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I am afraid of heights.
I first realized it when I was 16. I had hiked with my sister and father to the top of Lone Mountain near Big Sky, Montana. It was a 9 mile hike from the base, and the last 2.8 miles climb over 2000 feet to its full elevation of 11, 166 feet. I wasn’t too far from the spectacular summit when the narrow ridge suddenly dropped off steeply on both sides. I remember kicking a pebble and watching it fall, hundreds of feet to the valley below.
Needless - Top - Mountain
Needless to say, I never made it to the top of that mountain.
I almost missed two more spectacular sites this summer because of my fear.
Lake - New - Mexico - Feet - Rocky
The first was Lost Lake, New Mexico. Nestled more than 11,000 feet up in the Rocky Mountains, Lost Lake was approximately 5 ¼ miles (one way) from a trailhead near where we were vacationing in Red River, New Mexico. Neither the steepness of the trail nor the thinning atmosphere bothered me too much. It wasn’t until about 4 miles up, when the end (and our sandwiches) were in sight, that I almost quit. The forested, wide switch-backs suddenly gave way to a narrow, slanted, rocky path. One side was the mountain. The other side sloped steadily downward with loose gravel, sometimes dropping off altogether into the valley below. The view was spectacular.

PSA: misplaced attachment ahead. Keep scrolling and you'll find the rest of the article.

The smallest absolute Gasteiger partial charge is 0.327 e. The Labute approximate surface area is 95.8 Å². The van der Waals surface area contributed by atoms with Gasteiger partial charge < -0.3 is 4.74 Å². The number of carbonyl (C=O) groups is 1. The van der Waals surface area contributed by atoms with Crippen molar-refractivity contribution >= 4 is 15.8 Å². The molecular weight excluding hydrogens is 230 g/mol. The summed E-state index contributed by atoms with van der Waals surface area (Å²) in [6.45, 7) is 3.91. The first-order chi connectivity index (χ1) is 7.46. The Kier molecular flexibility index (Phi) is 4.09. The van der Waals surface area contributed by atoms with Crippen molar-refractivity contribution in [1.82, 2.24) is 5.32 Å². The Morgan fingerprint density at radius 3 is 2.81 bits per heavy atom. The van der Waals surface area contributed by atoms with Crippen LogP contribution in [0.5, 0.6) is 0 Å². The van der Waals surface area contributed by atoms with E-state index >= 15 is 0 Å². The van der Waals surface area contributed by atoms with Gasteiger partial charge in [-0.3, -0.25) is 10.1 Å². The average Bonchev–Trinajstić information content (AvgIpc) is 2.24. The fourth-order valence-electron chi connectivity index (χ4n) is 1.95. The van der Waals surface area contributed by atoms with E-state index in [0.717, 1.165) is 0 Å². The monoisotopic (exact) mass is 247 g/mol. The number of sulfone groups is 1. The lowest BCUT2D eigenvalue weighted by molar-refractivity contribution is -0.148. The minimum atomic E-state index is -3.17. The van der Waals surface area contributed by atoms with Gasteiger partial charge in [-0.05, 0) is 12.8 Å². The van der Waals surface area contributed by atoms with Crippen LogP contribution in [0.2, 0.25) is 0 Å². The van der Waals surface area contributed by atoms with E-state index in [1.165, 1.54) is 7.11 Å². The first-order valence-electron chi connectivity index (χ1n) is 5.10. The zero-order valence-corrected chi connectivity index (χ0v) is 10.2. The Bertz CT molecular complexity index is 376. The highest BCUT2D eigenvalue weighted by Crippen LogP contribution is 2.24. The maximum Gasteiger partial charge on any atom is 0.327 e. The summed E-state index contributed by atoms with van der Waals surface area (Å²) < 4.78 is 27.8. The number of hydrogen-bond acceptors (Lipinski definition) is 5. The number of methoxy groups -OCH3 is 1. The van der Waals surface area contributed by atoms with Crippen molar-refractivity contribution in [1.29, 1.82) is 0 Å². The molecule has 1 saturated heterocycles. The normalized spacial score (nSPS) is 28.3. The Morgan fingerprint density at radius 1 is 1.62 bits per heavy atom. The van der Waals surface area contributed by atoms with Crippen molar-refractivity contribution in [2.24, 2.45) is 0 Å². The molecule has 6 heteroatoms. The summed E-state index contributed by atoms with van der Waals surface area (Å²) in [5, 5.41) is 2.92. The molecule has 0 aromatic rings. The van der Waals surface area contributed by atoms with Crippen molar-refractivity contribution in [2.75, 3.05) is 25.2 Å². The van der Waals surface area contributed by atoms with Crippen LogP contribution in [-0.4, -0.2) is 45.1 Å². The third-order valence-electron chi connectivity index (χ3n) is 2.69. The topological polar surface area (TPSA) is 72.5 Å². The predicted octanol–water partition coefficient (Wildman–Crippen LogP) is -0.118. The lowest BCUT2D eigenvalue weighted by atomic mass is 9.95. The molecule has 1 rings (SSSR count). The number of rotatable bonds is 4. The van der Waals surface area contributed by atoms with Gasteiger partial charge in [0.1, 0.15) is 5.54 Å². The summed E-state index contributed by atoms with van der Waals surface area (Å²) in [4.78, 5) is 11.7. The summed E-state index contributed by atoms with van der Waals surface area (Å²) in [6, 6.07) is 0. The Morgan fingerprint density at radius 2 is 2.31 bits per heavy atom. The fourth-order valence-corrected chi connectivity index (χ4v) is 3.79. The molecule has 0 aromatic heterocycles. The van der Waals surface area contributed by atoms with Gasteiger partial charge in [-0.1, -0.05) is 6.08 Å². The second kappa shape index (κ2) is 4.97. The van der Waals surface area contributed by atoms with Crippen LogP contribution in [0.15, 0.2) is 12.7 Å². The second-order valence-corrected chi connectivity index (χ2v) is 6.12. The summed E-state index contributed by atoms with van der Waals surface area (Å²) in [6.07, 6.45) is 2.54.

But I still freaked out.
Us - Lost - Lakell
Us at Lost Lakell freaked out.
All I wanted to do was crawl backward to the safety of the trees. If it hadn’t been for the helping hand of my husband, I would have done exactly that. As we sat on a narrow ledge together, with me trying to quash my panic and ignore the sounds of stones echoing as they bounced down the side of the cliff (courtesy of my teenage...
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